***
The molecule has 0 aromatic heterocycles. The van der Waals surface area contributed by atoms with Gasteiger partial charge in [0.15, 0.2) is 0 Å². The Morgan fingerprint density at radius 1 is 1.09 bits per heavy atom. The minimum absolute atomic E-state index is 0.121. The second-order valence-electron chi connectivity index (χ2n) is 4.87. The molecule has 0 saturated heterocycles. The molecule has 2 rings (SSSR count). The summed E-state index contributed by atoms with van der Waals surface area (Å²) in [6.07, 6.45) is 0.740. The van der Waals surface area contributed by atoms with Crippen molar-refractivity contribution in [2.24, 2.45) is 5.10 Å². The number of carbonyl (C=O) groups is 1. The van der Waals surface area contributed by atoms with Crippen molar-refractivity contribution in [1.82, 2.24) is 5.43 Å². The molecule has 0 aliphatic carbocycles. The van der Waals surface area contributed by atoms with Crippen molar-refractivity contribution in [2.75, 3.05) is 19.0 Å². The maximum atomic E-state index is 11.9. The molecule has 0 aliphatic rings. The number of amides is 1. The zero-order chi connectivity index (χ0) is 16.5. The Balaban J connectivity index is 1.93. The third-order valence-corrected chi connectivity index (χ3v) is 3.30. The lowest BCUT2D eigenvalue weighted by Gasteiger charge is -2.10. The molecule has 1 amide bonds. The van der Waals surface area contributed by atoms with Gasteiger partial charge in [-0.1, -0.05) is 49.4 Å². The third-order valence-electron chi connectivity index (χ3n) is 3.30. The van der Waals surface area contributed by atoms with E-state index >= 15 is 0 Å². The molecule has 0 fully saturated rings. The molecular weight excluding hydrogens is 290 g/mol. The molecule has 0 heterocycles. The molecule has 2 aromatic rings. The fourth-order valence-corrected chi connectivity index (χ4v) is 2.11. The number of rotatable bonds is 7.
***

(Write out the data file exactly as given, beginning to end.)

The molecule has 0 aromatic heterocycles. The van der Waals surface area contributed by atoms with Gasteiger partial charge in [0.15, 0.2) is 0 Å². The Morgan fingerprint density at radius 1 is 1.09 bits per heavy atom. The minimum absolute atomic E-state index is 0.121. The second-order valence-electron chi connectivity index (χ2n) is 4.87. The molecule has 0 saturated heterocycles. The molecule has 2 rings (SSSR count). The summed E-state index contributed by atoms with van der Waals surface area (Å²) in [6.07, 6.45) is 0.740. The van der Waals surface area contributed by atoms with Crippen molar-refractivity contribution in [2.24, 2.45) is 5.10 Å². The number of carbonyl (C=O) groups is 1. The van der Waals surface area contributed by atoms with Crippen molar-refractivity contribution in [1.82, 2.24) is 5.43 Å². The molecule has 0 aliphatic carbocycles. The van der Waals surface area contributed by atoms with Crippen molar-refractivity contribution in [2.75, 3.05) is 19.0 Å². The maximum atomic E-state index is 11.9. The molecule has 0 aliphatic rings. The number of amides is 1. The zero-order chi connectivity index (χ0) is 16.5. The Balaban J connectivity index is 1.93. The third-order valence-corrected chi connectivity index (χ3v) is 3.30. The lowest BCUT2D eigenvalue weighted by Gasteiger charge is -2.10. The molecule has 1 amide bonds. The van der Waals surface area contributed by atoms with Gasteiger partial charge in [-0.1, -0.05) is 49.4 Å². The third-order valence-electron chi connectivity index (χ3n) is 3.30. The van der Waals surface area contributed by atoms with E-state index >= 15 is 0 Å². The molecule has 0 fully saturated rings. The molecular weight excluding hydrogens is 290 g/mol. The molecule has 0 heterocycles. The molecule has 2 aromatic rings. The fourth-order valence-corrected chi connectivity index (χ4v) is 2.11. The number of rotatable bonds is 7.